178 the data origin, (nx, ny) the number of data points, and (dx, dy) the spacing
179 of data points.
180 \end{methoddesc}
181
182 \begin{methoddesc}[DataSource]{getDataType}{}
183 Subclasses must return \class{DataSource}.\member{GRAVITY} or
184 \class{DataSource}.\member{MAGNETIC} depending on the type of data they provide.
185 \end{methoddesc}
186
187 \begin{methoddesc}[DataSource]{getSurveyData}{domain, origin, NE, spacing}
188 This method is called by the \class{DomainBuilder} to retrieve the actual survey
189 data in the form of \Data objects on the \member{domain}.
190 Data sources are responsible to map or interpolate their data onto the domain
191 which has been constructed to fit the data.
192 The domain \member{origin}, number of elements \member{NE} and element
193 \member{spacing} are provided as tuples or lists to aid with interpolation.
194 \end{methoddesc}
195
196 \begin{methoddesc}[DataSource]{getUtmZone}{}
197 Must be implemented to return the UTM zone that corresponds to the location of
198 this data set as returned by \member{getDataExtents}.
199 \end{methoddesc}
200
201 \begin{methoddesc}[DataSource]{setSubsamplingFactor}{factor}
202 Notifies the data source that data should be subsampled by \member{factor}.
203 This method does not need to be overwritten.
204 See \member{getSubsamplingFactor()} for an explanation.
205 \end{methoddesc}
206
207 \begin{methoddesc}[DataSource]{getSubsamplingFactor}{}
208 Returns the subsampling factor which was set by \member{setSubsamplingFactor()}
209 or $1$ which indicates that no subsampling is requested.
210 Data sources that support subsampling (or interleaving) of their data should use
211 this method to query the subsampling factor before returning surveys via
212 \member{getSurveyData}. If supported, the factor should be applied in all
213 dimensions. For example, a 2-dimensional dataset with 300 x 150 data points
214 should be reduced to 150 x 75 data points when the subsampling factor equals $2$.
215 Subsampling becomes important when the survey data resolution is too fine or
216 when using data with varying resolution in one inversion.
217 Note that data sources may choose to ignore the subsampling factor if they
218 don't support it.
219 \end{methoddesc}
220
221 \vspace{1em}\noindent The \module{esys.downunder.datasources} module contains the following helper
222 functions:
223
224 \begin{funcdesc}{LatLonToUTM}{longitude, latitude%
225 \optional{, wkt_string=\None}}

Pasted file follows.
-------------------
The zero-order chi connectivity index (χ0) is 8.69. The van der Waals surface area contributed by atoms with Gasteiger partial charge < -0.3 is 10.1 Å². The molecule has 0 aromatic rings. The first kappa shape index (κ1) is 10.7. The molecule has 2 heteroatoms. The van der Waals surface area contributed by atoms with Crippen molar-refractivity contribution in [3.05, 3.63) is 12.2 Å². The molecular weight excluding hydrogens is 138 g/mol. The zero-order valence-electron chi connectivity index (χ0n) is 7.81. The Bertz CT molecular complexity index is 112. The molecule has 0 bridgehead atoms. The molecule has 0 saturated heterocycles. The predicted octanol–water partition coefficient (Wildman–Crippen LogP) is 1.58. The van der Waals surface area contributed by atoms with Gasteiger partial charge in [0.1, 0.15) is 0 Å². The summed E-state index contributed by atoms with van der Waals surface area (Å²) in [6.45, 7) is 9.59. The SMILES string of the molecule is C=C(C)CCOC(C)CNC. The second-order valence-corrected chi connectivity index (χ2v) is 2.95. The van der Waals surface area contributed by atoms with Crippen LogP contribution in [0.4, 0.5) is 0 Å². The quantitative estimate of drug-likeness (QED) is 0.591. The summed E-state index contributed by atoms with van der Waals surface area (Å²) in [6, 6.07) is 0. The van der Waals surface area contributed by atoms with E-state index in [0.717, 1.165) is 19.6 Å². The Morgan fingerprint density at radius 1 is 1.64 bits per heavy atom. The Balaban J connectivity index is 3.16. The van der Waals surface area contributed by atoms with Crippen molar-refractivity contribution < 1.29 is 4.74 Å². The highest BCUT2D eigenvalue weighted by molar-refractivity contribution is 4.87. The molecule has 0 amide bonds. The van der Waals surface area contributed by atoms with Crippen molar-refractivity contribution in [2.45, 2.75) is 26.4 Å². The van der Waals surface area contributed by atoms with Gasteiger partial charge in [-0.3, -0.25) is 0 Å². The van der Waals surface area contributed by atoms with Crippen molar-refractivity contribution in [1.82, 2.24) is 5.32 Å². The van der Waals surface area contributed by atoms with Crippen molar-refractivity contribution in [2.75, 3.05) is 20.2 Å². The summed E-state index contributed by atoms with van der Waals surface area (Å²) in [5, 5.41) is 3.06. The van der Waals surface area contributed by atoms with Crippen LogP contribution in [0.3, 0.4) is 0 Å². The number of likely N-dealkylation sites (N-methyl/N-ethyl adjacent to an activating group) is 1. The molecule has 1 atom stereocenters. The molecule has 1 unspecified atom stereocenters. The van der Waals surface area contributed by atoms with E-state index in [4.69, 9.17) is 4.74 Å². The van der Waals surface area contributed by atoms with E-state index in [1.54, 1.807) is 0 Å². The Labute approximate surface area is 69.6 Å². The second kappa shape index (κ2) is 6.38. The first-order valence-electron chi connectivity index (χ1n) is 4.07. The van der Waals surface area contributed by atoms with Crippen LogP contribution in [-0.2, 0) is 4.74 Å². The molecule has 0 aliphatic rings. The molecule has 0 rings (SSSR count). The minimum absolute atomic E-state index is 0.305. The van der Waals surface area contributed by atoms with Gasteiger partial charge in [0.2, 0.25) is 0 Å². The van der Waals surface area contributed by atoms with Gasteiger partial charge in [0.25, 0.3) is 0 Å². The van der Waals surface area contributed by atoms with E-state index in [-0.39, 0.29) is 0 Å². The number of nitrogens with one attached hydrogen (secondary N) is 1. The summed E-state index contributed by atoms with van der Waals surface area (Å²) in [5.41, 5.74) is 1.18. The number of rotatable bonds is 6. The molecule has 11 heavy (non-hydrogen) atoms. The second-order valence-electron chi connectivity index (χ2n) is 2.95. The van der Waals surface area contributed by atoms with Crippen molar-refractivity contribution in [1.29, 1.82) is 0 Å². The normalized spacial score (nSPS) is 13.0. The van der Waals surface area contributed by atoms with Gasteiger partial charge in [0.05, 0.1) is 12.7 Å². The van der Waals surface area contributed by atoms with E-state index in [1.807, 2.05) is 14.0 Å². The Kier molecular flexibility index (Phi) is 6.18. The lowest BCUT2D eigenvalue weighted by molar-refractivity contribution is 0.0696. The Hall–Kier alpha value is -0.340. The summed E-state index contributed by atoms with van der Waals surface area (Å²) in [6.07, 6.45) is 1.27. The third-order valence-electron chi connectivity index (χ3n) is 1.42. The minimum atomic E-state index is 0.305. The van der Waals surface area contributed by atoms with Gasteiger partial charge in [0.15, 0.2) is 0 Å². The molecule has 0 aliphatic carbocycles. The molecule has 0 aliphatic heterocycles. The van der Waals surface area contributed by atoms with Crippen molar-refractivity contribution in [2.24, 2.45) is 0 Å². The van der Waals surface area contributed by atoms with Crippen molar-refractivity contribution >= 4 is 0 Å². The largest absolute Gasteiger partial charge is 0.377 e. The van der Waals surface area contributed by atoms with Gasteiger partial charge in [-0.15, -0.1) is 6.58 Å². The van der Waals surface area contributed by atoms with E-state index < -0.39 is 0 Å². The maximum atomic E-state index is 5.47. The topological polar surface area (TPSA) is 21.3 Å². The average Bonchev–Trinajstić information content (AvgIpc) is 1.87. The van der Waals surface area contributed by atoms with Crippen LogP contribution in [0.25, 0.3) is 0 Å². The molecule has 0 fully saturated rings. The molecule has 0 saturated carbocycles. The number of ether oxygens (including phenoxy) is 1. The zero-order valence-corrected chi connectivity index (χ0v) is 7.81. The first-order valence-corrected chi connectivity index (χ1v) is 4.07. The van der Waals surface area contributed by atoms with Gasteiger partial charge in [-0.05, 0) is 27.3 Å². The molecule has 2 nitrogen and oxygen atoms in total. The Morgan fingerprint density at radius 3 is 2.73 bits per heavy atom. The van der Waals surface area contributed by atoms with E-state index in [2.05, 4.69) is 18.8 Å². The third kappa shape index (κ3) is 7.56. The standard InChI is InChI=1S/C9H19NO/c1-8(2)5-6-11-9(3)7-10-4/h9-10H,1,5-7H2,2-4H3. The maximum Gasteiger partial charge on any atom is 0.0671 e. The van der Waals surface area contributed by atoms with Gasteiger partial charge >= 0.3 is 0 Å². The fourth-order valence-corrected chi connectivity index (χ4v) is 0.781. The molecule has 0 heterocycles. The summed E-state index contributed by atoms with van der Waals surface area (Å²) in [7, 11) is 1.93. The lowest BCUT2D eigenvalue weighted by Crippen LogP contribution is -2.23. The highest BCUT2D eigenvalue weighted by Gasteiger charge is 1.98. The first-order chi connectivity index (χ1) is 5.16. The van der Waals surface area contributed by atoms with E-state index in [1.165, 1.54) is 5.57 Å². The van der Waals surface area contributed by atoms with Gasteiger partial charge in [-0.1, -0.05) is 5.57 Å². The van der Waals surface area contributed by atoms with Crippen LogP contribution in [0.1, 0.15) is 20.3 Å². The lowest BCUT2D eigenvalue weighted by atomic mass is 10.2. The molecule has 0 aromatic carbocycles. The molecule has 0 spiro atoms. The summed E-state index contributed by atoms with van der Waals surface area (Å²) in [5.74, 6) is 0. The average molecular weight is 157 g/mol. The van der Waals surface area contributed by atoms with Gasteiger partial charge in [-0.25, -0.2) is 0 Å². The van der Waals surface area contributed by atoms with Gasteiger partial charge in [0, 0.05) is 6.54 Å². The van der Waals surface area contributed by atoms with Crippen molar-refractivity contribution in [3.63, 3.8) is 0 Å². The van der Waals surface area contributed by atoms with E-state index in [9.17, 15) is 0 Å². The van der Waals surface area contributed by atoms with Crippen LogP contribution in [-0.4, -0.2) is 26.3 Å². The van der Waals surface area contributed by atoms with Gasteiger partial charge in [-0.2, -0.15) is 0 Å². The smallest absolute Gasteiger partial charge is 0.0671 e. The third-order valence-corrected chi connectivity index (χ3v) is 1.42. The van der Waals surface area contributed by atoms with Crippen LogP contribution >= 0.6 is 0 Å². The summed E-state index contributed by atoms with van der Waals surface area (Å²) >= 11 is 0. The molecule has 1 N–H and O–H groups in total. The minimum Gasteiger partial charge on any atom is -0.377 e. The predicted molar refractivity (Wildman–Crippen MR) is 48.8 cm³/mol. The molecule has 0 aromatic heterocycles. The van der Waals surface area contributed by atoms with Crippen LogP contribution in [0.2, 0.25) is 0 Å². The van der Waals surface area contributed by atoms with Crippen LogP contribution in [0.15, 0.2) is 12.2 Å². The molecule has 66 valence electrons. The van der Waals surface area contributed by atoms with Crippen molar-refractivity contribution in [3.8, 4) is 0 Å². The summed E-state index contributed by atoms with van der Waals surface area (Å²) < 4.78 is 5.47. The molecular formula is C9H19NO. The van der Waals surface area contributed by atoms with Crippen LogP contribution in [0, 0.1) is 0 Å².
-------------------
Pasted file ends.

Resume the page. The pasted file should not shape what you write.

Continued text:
226 converts one or more (longitude,latitude) pairs to the corresponding (x,y)
227 coordinates in the \emph{Universal Transverse Mercator} (UTM) projection.
228 This function requires the \module{pyproj} module for conversion and the
229 \module{gdal} module to parse the \member{wkt_string} parameter if supplied.
230 The \member{wkt_string} parameter may describe the coordinate system used
231 for the input values as a \emph{Well-known Text} (WKT) string.
232 \end{funcdesc}
233
234 \subsection{ER Mapper Raster Data}\label{sec:ref:DataSource:ERM}
235 \emph{ER Mapper} files that contain 2-dimensional raster data may be used for
236 inversions through the \class{ErMapperData} class which is derived from
237 \class{DataSource}.
238 Generally, these datasets contain two files~\cite{ERMAPPER}, a header file and a data file.
239 The former usually has the \texttt{.ers} file extension and is a text file that
240 describes the data format, size, coordinate system used etc.
241 The data file usually has the same file name but no extension.
242 Note, that the current implementation may not work with all \emph{ER Mapper}
243 datasets. For example, the only cell type understood is \emph{IEEE4ByteReal}
244 at the moment.
245 To run inversions on a \emph{ER Mapper} dataset use the following constructor:
246 \begin{classdesc}{ErMapperData}{data_type, headerfile%
247 \optional{, datafile=\None}%
248 \optional{, altitude=0.}%
249 \optional{, error=\None}%
250 \optional{, scale_factor=\None}%
251 \optional{, null_value=\None}}
252 Creates a new data source from \emph{ER Mapper} data.
253 The parameter \member{data_type} must be one of
254 \class{DataSource}.\member{GRAVITY} or \class{DataSource}.\member{MAGNETIC}
255 depending on the type of data, \member{headerfile} is the name of the header
256 file while \member{datafile} specifies the name of the data file.